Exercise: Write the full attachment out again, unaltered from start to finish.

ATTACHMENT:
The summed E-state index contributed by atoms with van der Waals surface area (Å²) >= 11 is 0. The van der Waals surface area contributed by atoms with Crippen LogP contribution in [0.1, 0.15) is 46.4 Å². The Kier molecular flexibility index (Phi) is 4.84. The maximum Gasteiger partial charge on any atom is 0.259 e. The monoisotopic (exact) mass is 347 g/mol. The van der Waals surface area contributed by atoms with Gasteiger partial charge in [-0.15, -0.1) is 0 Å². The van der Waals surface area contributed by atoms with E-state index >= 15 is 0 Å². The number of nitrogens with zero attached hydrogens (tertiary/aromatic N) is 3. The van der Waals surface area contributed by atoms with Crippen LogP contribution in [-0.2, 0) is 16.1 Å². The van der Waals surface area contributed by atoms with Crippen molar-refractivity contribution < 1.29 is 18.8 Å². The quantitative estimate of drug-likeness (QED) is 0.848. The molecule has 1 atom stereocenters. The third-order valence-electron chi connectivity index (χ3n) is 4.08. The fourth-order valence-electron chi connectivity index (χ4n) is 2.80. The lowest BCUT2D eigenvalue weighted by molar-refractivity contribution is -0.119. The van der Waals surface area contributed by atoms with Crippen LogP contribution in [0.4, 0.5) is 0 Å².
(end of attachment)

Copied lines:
The summed E-state index contributed by atoms with van der Waals surface area (Å²) >= 11 is 0. The van der Waals surface area contributed by atoms with Crippen LogP contribution in [0.1, 0.15) is 46.4 Å². The Kier molecular flexibility index (Phi) is 4.84. The maximum Gasteiger partial charge on any atom is 0.259 e. The monoisotopic (exact) mass is 347 g/mol. The van der Waals surface area contributed by atoms with Gasteiger partial charge in [-0.15, -0.1) is 0 Å². The van der Waals surface area contributed by atoms with E-state index >= 15 is 0 Å². The number of nitrogens with zero attached hydrogens (tertiary/aromatic N) is 3. The van der Waals surface area contributed by atoms with Crippen LogP contribution in [-0.2, 0) is 16.1 Å². The van der Waals surface area contributed by atoms with Crippen molar-refractivity contribution < 1.29 is 18.8 Å². The quantitative estimate of drug-likeness (QED) is 0.848. The molecule has 1 atom stereocenters. The third-order valence-electron chi connectivity index (χ3n) is 4.08. The fourth-order valence-electron chi connectivity index (χ4n) is 2.80. The lowest BCUT2D eigenvalue weighted by molar-refractivity contribution is -0.119. The van der Waals surface area contributed by atoms with Crippen LogP contribution in [0.4, 0.5) is 0 Å².